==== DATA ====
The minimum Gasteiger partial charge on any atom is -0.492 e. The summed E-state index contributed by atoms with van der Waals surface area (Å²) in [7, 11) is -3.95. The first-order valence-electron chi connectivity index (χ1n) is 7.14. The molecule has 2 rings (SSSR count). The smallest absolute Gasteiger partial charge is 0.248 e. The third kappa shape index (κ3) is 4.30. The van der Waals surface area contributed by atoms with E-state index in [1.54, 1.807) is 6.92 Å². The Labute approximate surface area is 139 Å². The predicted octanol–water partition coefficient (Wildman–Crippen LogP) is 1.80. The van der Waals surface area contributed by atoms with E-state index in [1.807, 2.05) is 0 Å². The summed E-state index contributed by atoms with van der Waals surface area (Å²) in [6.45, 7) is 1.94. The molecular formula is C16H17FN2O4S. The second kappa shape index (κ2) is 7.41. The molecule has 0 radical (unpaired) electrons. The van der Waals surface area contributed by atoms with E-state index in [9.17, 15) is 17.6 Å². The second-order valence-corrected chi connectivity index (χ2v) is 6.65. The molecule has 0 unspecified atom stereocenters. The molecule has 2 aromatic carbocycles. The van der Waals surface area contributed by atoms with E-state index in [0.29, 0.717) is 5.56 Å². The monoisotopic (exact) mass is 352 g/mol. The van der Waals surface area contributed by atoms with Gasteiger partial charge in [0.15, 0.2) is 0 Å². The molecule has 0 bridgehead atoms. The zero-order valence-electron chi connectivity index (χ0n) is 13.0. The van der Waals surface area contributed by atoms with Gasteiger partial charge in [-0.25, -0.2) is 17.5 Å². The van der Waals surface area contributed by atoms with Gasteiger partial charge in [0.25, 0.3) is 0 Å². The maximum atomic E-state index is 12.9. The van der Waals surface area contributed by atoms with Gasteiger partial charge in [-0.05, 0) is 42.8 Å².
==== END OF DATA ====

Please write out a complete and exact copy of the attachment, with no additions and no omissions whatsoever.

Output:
The minimum Gasteiger partial charge on any atom is -0.492 e. The summed E-state index contributed by atoms with van der Waals surface area (Å²) in [7, 11) is -3.95. The first-order valence-electron chi connectivity index (χ1n) is 7.14. The molecule has 2 rings (SSSR count). The smallest absolute Gasteiger partial charge is 0.248 e. The third kappa shape index (κ3) is 4.30. The van der Waals surface area contributed by atoms with E-state index in [1.54, 1.807) is 6.92 Å². The Labute approximate surface area is 139 Å². The predicted octanol–water partition coefficient (Wildman–Crippen LogP) is 1.80. The van der Waals surface area contributed by atoms with E-state index in [1.807, 2.05) is 0 Å². The summed E-state index contributed by atoms with van der Waals surface area (Å²) in [6.45, 7) is 1.94. The molecular formula is C16H17FN2O4S. The second kappa shape index (κ2) is 7.41. The molecule has 0 radical (unpaired) electrons. The van der Waals surface area contributed by atoms with E-state index in [9.17, 15) is 17.6 Å². The second-order valence-corrected chi connectivity index (χ2v) is 6.65. The molecule has 0 unspecified atom stereocenters. The molecule has 2 aromatic carbocycles. The van der Waals surface area contributed by atoms with E-state index in [0.29, 0.717) is 5.56 Å². The monoisotopic (exact) mass is 352 g/mol. The van der Waals surface area contributed by atoms with Gasteiger partial charge in [0.15, 0.2) is 0 Å². The molecule has 0 bridgehead atoms. The zero-order valence-electron chi connectivity index (χ0n) is 13.0. The van der Waals surface area contributed by atoms with Gasteiger partial charge in [-0.25, -0.2) is 17.5 Å². The van der Waals surface area contributed by atoms with Gasteiger partial charge in [0.25, 0.3) is 0 Å². The maximum atomic E-state index is 12.9. The van der Waals surface area contributed by atoms with Gasteiger partial charge in [-0.05, 0) is 42.8 Å².